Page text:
I salute Charles: A man of principle who decided to make his feelings felt
Poor old Prince Charles. He talks to plants, he campaigns on behalf of the Patagonian toothfish, he's a bit of a wally, really. That was the signal coming loud and clear from the reaction to sight of letters he wrote to the Government from September 2004 to April 2005.
You could almost hear the sneer in the radio presenters' voices - and many of the newspapers could not disguise their glee at the heir to the throne pleading with an environment minister to put the fate of the Patagonian toothfish higher on his list of priorities.
In fact, what he was really concerned about was the albatross, one of our more majestic creatures. The toothfish is caught on a line dragged across the surface of the water; the albatross dives on the fish, becomes caught on the hook and drowns.
No matter. It's all proof of the Prince's nuttiness. While Britain struggles with poverty and inequality, the fool is agonising over a South American fish.
Likewise, as thousands of citizens live without homes, he's firing off a missive to the then culture secretary Tessa Jowell saying it's imperative the Government funds the preservation of the huts used by the explorers Captain Scott and Ernest Shackleton in the Antarctic.
In fact, I want to salute him - and I mean that without a hint of irony. I really do. Because here is a public-spirited individual who is sticking to his principles and, what is more, he is prepared to do something about it.
Of course, he is in a different position from the rest of us, in that he actually can write to ministers in the knowledge his letters will be read and may be acted upon - the rest of us have to make do with a standard reply normally dashed off by a minion.
It's possible, too, that something more sinister is afoot; that the Prince is using his position to exert influence over our democratically elected leaders. But he is not ordering and, thanks to the execution of Charles the First, he's not in a position to do so and never will be.
Indeed, perhaps his angriest letter is reserved for TB in cattle. Charles the countryman makes plain his desire for a cull of badgers that spread the disease - as opposed to the slaughter of thousands of cattle, costing the UK £100m a year. He accuses the pro-badger lobby of being "intellectually dishonest".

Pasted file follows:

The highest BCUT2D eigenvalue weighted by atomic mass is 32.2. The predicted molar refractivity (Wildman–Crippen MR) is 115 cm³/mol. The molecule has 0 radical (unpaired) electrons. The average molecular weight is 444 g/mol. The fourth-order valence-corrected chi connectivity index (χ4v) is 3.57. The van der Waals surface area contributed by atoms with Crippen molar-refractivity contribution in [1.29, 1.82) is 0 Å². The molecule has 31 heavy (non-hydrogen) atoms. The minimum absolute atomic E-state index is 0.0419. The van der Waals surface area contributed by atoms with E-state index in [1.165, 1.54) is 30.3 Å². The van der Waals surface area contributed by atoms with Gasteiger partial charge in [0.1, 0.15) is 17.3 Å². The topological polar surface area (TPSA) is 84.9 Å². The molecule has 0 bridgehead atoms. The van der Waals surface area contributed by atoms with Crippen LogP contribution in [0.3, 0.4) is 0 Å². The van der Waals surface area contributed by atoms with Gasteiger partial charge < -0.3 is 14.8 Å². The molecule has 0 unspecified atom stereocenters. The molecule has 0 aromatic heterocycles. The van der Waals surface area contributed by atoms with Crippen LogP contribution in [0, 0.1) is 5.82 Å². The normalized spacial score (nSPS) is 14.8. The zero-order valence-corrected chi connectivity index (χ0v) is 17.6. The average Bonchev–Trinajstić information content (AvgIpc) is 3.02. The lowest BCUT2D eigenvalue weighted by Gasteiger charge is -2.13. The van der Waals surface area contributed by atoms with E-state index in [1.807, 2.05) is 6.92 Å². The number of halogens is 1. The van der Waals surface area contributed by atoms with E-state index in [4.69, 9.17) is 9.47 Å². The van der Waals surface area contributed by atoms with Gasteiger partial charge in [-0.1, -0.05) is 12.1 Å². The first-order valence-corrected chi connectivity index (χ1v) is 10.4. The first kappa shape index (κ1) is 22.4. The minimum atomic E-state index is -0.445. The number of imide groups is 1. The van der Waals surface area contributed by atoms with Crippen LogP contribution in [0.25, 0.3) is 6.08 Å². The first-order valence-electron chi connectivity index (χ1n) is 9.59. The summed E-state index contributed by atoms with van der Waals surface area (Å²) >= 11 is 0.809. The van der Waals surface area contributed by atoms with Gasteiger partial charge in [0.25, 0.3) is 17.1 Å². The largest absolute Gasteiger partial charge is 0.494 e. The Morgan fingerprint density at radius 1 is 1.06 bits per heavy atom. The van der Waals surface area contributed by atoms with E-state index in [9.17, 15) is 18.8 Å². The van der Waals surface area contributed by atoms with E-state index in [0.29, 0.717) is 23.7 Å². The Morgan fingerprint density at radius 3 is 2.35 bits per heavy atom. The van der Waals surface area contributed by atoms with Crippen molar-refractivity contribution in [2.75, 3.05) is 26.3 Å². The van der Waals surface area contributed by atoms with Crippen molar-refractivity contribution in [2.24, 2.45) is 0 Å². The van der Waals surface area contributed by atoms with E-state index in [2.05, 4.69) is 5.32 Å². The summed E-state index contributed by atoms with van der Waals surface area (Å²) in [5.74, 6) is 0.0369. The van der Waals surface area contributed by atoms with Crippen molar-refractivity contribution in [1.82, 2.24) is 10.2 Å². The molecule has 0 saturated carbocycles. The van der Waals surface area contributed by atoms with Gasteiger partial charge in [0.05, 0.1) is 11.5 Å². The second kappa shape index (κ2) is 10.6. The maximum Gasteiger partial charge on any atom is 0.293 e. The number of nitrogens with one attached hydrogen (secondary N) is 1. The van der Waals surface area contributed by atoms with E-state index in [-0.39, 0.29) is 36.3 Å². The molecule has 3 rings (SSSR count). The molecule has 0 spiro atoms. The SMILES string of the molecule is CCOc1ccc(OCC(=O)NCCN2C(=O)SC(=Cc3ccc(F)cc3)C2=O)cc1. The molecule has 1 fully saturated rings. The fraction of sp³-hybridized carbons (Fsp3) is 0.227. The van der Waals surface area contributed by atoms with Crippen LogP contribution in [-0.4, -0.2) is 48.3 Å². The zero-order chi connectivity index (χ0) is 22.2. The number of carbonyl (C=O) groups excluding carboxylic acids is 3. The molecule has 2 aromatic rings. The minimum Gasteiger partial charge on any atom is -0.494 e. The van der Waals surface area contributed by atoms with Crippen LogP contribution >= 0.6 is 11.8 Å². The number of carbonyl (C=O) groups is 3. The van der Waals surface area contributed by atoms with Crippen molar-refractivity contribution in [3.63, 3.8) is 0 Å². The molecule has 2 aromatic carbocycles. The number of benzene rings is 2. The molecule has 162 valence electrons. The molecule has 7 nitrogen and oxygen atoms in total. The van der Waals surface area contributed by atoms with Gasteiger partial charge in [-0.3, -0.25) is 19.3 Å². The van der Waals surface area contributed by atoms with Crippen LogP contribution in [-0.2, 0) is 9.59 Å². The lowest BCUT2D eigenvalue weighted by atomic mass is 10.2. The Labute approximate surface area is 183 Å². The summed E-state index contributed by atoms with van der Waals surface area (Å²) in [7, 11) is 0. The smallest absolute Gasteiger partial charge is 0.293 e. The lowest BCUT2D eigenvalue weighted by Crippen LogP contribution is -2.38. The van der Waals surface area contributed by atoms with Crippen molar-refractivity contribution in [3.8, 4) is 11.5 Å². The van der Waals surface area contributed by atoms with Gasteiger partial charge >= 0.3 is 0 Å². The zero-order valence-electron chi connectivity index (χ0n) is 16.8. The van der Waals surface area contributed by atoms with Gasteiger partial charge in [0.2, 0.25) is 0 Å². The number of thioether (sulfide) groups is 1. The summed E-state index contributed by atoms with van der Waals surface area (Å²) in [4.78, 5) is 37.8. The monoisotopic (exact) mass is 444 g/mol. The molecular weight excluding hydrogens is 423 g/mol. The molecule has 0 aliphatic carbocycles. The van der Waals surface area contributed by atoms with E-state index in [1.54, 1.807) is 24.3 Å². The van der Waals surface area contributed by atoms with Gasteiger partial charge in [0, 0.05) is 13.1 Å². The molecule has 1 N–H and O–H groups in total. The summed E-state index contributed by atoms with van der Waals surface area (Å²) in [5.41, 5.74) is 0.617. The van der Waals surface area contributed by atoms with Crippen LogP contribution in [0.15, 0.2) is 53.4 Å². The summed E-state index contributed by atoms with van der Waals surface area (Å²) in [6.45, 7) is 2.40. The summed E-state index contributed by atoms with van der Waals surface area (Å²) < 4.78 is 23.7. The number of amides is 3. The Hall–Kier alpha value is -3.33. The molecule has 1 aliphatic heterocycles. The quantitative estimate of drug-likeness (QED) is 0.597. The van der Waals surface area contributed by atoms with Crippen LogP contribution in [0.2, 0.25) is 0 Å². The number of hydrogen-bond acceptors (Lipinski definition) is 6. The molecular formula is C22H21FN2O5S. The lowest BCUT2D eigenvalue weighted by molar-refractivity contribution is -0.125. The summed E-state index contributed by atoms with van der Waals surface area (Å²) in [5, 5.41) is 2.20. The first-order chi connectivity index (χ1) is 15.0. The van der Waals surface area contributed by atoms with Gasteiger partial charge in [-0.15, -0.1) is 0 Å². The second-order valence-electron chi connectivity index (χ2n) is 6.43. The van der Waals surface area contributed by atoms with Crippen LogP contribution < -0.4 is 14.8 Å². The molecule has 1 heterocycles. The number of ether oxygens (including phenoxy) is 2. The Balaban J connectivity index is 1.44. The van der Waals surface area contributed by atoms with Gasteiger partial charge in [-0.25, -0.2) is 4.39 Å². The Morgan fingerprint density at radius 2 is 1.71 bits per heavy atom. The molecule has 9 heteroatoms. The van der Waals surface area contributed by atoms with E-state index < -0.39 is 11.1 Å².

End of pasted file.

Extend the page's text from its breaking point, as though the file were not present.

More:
Did the Blair administration succumb to the Prince's withering attack? No. The then regime concluded a badger cull could make no "meaningful contribution" to reducing TB in cattle. It was only years later that the coalition ordered a cull.
When the Guardian newspaper pressed for disclosure of the letters it must have thought it was about to secure a treasure trove of high-level corruption. That excitement must have been fuelled by the fierce response of the authorities who fought tooth-and-nail to prevent publication.
Instead, what has emerged is a series of desperately polite letters on different subjects, only one of which - the lack of resources for the armed forces in Iraq - could have remotely caused the media-savvy Blair to miss a beat. Rather, Charles wants to help, to nudge. He knows he's on the sidelines, but in his royal duties and socially, and in correspondence, he hears things and is told things. He'd like to share them with the Government. He's not stupid enough to raise issues that would provoke enormous controversy. He writes as an observer who cannot help being concerned.
The response of the officials to the Guardian's pressure was based apparently on the fear that allowing the public to see them would belittle his position. Far from demean, however, the letters are confirmatory. They tell us that here is the Prince with a wide range of passions, who agonises over the failure of his fellow man to share his views. It's heartening that he remembers the heroes Scott and Shackleton. Too easily, their huts could be demolished, like so much else that is dear.
The courtiers were worrying unduly. But then they could argue that to cave in would mark the beginning of the end, and all contact between members of the royal family and ministers would have to be detailed.
This, don't forget, is the stuff that Charles committed to paper - knowing that it would be preserved and suspecting it might, one day, see the light of day. There's a hint of this when he says in one letter to Blair that the PM suggested he put his thoughts in writing - "despite the Freedom of Information Act".
As for that piece of legislation, relied upon by the Guardian, it's since been tightened to exempt material concerning the royal family. So, barring a change in the law, we will never know what King Charles III will say to his prime minister at their weekly meeting, or what he might put in a note.
And, bearing in mind that these letters are from him as Prince, and not monarch, that would be a great pity.